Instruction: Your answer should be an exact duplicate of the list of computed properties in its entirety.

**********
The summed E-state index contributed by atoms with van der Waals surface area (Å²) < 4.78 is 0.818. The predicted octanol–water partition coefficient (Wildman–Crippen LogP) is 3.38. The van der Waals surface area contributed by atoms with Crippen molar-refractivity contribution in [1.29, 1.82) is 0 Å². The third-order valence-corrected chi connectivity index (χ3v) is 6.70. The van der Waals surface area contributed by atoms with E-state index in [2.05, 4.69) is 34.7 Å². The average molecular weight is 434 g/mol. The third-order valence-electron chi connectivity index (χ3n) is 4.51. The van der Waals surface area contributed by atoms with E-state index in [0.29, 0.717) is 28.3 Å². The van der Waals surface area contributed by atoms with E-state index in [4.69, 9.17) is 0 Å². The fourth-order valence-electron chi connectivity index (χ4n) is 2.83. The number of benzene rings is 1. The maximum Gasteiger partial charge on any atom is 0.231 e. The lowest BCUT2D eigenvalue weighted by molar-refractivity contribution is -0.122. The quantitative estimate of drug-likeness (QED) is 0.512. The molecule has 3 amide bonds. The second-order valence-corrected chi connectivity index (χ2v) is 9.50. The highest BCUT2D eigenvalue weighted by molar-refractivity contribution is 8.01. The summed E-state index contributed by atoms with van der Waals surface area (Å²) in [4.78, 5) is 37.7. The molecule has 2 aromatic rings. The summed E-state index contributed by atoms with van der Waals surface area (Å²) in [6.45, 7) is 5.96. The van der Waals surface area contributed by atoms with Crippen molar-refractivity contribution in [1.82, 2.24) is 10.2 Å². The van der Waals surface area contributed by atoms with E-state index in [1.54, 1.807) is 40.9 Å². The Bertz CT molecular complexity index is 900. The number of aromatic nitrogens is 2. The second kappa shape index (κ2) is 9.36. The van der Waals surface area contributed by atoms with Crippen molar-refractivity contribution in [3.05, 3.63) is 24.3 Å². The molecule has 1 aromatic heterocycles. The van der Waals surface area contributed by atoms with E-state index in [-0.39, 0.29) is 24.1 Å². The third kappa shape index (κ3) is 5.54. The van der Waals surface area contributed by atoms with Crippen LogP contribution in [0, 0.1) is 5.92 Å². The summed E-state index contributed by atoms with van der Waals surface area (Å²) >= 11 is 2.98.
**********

The summed E-state index contributed by atoms with van der Waals surface area (Å²) < 4.78 is 0.818. The predicted octanol–water partition coefficient (Wildman–Crippen LogP) is 3.38. The van der Waals surface area contributed by atoms with Crippen molar-refractivity contribution in [1.29, 1.82) is 0 Å². The third-order valence-corrected chi connectivity index (χ3v) is 6.70. The van der Waals surface area contributed by atoms with E-state index in [2.05, 4.69) is 34.7 Å². The average molecular weight is 434 g/mol. The third-order valence-electron chi connectivity index (χ3n) is 4.51. The van der Waals surface area contributed by atoms with E-state index in [0.29, 0.717) is 28.3 Å². The van der Waals surface area contributed by atoms with E-state index in [4.69, 9.17) is 0 Å². The fourth-order valence-electron chi connectivity index (χ4n) is 2.83. The number of benzene rings is 1. The maximum Gasteiger partial charge on any atom is 0.231 e. The lowest BCUT2D eigenvalue weighted by molar-refractivity contribution is -0.122. The quantitative estimate of drug-likeness (QED) is 0.512. The molecule has 3 amide bonds. The second-order valence-corrected chi connectivity index (χ2v) is 9.50. The highest BCUT2D eigenvalue weighted by molar-refractivity contribution is 8.01. The summed E-state index contributed by atoms with van der Waals surface area (Å²) in [4.78, 5) is 37.7. The molecule has 2 aromatic rings. The summed E-state index contributed by atoms with van der Waals surface area (Å²) in [6.45, 7) is 5.96. The van der Waals surface area contributed by atoms with Crippen molar-refractivity contribution in [1.82, 2.24) is 10.2 Å². The van der Waals surface area contributed by atoms with E-state index in [1.54, 1.807) is 40.9 Å². The Bertz CT molecular complexity index is 900. The number of aromatic nitrogens is 2. The second kappa shape index (κ2) is 9.36. The van der Waals surface area contributed by atoms with Crippen molar-refractivity contribution in [3.05, 3.63) is 24.3 Å². The molecule has 1 aromatic heterocycles. The van der Waals surface area contributed by atoms with E-state index in [-0.39, 0.29) is 24.1 Å². The third kappa shape index (κ3) is 5.54. The van der Waals surface area contributed by atoms with Crippen LogP contribution in [0, 0.1) is 5.92 Å². The summed E-state index contributed by atoms with van der Waals surface area (Å²) >= 11 is 2.98.